Beyond (Un)employment Session 1
Setting The Scene With Some Big Questions

To launch Beyond (un)employment here at Impact Hub Birmingham, our first session on Wednesday 19th April introduced us to the programme and each other as we explored the context that this journey sits within. As a collaborative learning community, we are part of a global participation approach to this challenge alongside Impact Hubs Florence, Moscow, Yerevan & Zagreb. As the Birmingham arm of this think global, act local approach, we will be looking at the enquiry question: “How does leaving the EU affect the future workforce in a regional city?” but within this project kick off there were plenty more questions to get our minds primed for this work, together. Here are some of the outcomes from those questions.


How do we work collaboratively, and learn together?

The group identified that we will be working together for a 6 month duration, considerably longer than a 24 hour hack, where sometimes solutions can look neat, but when you go deeper there are reasons they may only work on surface level. This is going to be hard, not getting to one single answer. There is no perfect process. We need to interrogate ourselves.

Here are some of the ideas around our approach to learning, together:

  • Focus on co-creating knowledge not teacher / pupil relationships
  • Aim to build collective intelligence
  • Use a range of visualisation, harvesting and mapping techniques throughout to make new links and connections
  • Conduct sessions using formats such as world cafe, human library, deep / active listening, observational studies, micro lectures etc.
  • Programme underpinned by individual research / reading / digital engagement between sessions

After introductions and explorations around the project, the group took part in a world cafe style discussion of the following four questions. Here were some of the initial themes and thoughts to rise out of these open conversations:

What is valuable work?

  • Unseen value within society, with many important jobs ‘hidden away’, such as bin men.
  • Counter question, what isn’t valuable work?
  • Personal value being individual to each person i.e. does it meet their goals?
  • In relation to hierarchy of needs: hobbies and friendships can build upon what work gives us. For some people work has a wider value.
  • In any job, value to the employer is providing an excellent service, being thorough / professional.
  • Getting feedback, guidance and encouragement from colleagues can be considered valuable.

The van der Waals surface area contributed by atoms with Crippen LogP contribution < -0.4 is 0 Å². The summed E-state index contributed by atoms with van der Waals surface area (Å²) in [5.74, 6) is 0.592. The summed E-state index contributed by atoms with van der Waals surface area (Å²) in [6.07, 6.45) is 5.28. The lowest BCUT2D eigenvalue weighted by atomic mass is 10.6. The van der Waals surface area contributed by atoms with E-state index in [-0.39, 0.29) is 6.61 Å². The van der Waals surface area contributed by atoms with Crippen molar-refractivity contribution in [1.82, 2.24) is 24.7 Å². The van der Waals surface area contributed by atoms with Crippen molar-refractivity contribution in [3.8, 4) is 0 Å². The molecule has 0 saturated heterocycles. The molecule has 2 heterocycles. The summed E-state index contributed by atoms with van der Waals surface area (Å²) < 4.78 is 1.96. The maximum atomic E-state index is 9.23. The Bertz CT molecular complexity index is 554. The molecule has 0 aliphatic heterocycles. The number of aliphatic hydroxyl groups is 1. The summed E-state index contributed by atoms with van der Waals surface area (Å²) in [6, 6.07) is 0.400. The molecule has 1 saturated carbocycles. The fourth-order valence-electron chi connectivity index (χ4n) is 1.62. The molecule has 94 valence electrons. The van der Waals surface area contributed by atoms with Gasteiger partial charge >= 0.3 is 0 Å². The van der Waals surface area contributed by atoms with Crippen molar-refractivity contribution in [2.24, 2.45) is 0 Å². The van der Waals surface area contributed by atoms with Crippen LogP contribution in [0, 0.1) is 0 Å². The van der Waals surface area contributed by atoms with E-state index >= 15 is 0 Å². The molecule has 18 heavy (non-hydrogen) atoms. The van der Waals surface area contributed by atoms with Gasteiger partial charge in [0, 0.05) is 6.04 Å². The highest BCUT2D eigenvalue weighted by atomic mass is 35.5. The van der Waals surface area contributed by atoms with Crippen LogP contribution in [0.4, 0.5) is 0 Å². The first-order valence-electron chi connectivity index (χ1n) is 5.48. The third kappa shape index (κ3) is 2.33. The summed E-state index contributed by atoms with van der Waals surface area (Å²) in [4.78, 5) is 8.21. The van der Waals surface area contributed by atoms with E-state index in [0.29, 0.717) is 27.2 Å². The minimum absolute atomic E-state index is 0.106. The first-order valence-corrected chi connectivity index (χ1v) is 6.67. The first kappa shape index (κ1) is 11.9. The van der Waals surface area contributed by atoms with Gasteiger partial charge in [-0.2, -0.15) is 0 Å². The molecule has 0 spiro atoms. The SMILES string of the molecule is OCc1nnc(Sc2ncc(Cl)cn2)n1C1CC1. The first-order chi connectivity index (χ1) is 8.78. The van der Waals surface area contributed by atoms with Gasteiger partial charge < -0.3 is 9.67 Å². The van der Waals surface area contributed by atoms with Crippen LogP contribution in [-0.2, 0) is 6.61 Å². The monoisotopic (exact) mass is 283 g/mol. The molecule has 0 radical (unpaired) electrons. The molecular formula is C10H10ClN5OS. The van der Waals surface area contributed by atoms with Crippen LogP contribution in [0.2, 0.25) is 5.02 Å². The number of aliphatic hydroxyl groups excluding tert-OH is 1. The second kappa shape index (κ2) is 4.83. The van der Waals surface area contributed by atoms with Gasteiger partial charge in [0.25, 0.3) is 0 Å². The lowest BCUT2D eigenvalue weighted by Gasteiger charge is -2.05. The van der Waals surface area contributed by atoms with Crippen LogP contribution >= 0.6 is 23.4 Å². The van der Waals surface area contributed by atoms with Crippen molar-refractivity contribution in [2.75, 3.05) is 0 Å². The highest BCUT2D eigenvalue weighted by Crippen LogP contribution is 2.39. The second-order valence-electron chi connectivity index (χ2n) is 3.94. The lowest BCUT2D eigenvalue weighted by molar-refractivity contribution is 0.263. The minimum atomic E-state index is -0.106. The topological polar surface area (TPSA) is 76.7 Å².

• Value for employee can be created / measured in any role through benefits being provided e.g. holiday pay, working hours, pension.
  • “Does it make the world a better place? Then it’s valuable.”

What is unemployment?

  • Having little or no money → deprivation.
  • Dependence on others i.e. government, family, loans.
  • Stressful, constant pressure to look for work or have to prove yourself.
  • Can be social construct – imposed definition, norms of behaviour e.g. is a housewife / homemaker unemployed?
  • Self-employed / unemployed?
  • Having no job. Going to job centre – dealing with indignity of that.
  • Huge social stigma around unemployment. ‘Scroungers’ rhetoric. Could mean volunteering, learning, redundancy.
  • ‘Not adult until you’re financially independent’ = juvenilisation

What would it take for Birmingham to be a place where no-one is unemployed?

  • Create jobs for all people who want one.
  • Basic income → remove links between money and work / activity. (If employment didn’t exist as a concept, what would we all be doing?)
  • Mass culture change: from reimagining community to changing government definition of employment.
  • Change language to “living”, “living well” or “thriving”.
  • Helping people set up their own business with links, building confidence.
  • Challenge perception that not everyone is fit for work → Work at different time of the day? Fragmented over time? Paid / unpaid?
  • Look at other things – suitable housing and transport.
  • Should employment be the gold standard for everyone?

Why is the question “what do you do?” one of the first questions we ask in social settings?

  • Group association (in group, out group).
  • Networking and trade opportunities.
  • Says something about your values.
  • Because it’s interesting.
  • Generational question. Previously may have been “What does your husband do”.
  • Also used to be something known to each other in communities / villages, but now we meet a lot more new people.
  • “My family have never understood what I do.”
  • What are you working on? → this question feels more legitimate now.


The session was followed by an open screening of the powerful Ken Loach film I, Daniel Blake, with subsequent discussion hosted around how communities like Impact Hub Birmingham can come together to help re: the themes raised in the film. This rounded off an explorative, rich and varied session to open the hearts and minds of the cohort and wider team, which set the grounding for how we might work together in the coming months. We look forward to sharing more about the Beyond (un)employment Birmingham group over on our project page, but in the meantime here is a video capturing the thoughts of three participants, Sophia, Andrew and Thom, at the close of our first session together.

To follow along with updates from the programme visit:
or drop your comments, ideas or links into the form below to have your say, and feed into the conversations started in this session.

Live illustrations by Katie Tomlinson.
Photography & videography by Paul Stringer.